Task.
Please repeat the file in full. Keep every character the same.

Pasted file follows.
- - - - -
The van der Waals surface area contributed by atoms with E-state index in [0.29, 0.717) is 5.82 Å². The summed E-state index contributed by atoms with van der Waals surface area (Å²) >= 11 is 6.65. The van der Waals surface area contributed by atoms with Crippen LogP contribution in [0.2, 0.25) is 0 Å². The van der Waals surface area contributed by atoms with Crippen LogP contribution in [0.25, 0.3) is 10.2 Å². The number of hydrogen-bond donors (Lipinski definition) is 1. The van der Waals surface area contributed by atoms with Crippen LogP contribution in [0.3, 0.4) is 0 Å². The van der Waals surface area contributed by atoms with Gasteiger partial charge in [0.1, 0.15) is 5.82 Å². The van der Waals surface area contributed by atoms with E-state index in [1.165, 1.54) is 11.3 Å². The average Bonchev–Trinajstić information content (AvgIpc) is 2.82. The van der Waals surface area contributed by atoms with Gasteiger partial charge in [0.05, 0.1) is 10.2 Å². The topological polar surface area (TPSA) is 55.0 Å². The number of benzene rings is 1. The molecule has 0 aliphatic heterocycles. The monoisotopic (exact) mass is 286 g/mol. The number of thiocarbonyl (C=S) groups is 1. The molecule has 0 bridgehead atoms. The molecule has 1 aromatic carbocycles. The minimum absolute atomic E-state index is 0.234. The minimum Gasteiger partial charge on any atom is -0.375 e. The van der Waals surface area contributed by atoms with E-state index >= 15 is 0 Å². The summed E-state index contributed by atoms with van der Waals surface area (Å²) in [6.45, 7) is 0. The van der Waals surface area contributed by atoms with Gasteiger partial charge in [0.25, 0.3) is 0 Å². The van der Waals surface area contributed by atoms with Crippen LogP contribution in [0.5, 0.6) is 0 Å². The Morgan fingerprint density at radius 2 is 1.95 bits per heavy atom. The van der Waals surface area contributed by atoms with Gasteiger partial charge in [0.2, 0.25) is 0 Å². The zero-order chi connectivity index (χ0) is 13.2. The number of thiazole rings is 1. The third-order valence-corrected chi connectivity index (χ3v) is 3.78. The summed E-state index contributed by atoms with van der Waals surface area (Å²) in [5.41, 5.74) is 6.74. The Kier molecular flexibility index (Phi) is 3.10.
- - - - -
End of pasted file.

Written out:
The van der Waals surface area contributed by atoms with E-state index in [0.29, 0.717) is 5.82 Å². The summed E-state index contributed by atoms with van der Waals surface area (Å²) >= 11 is 6.65. The van der Waals surface area contributed by atoms with Crippen LogP contribution in [0.2, 0.25) is 0 Å². The van der Waals surface area contributed by atoms with Crippen LogP contribution in [0.25, 0.3) is 10.2 Å². The number of hydrogen-bond donors (Lipinski definition) is 1. The van der Waals surface area contributed by atoms with Crippen LogP contribution in [0.3, 0.4) is 0 Å². The van der Waals surface area contributed by atoms with Gasteiger partial charge in [0.1, 0.15) is 5.82 Å². The van der Waals surface area contributed by atoms with E-state index in [1.165, 1.54) is 11.3 Å². The average Bonchev–Trinajstić information content (AvgIpc) is 2.82. The van der Waals surface area contributed by atoms with Gasteiger partial charge in [0.05, 0.1) is 10.2 Å². The topological polar surface area (TPSA) is 55.0 Å². The number of benzene rings is 1. The molecule has 0 aliphatic heterocycles. The monoisotopic (exact) mass is 286 g/mol. The number of thiocarbonyl (C=S) groups is 1. The molecule has 0 bridgehead atoms. The molecule has 1 aromatic carbocycles. The minimum absolute atomic E-state index is 0.234. The minimum Gasteiger partial charge on any atom is -0.375 e. The van der Waals surface area contributed by atoms with E-state index >= 15 is 0 Å². The summed E-state index contributed by atoms with van der Waals surface area (Å²) in [6.45, 7) is 0. The van der Waals surface area contributed by atoms with Gasteiger partial charge in [0.25, 0.3) is 0 Å². The van der Waals surface area contributed by atoms with Crippen LogP contribution in [0.5, 0.6) is 0 Å². The Morgan fingerprint density at radius 2 is 1.95 bits per heavy atom. The van der Waals surface area contributed by atoms with Gasteiger partial charge in [0.2, 0.25) is 0 Å². The zero-order chi connectivity index (χ0) is 13.2. The number of thiazole rings is 1. The third-order valence-corrected chi connectivity index (χ3v) is 3.78. The summed E-state index contributed by atoms with van der Waals surface area (Å²) in [5.41, 5.74) is 6.74. The Kier molecular flexibility index (Phi) is 3.10.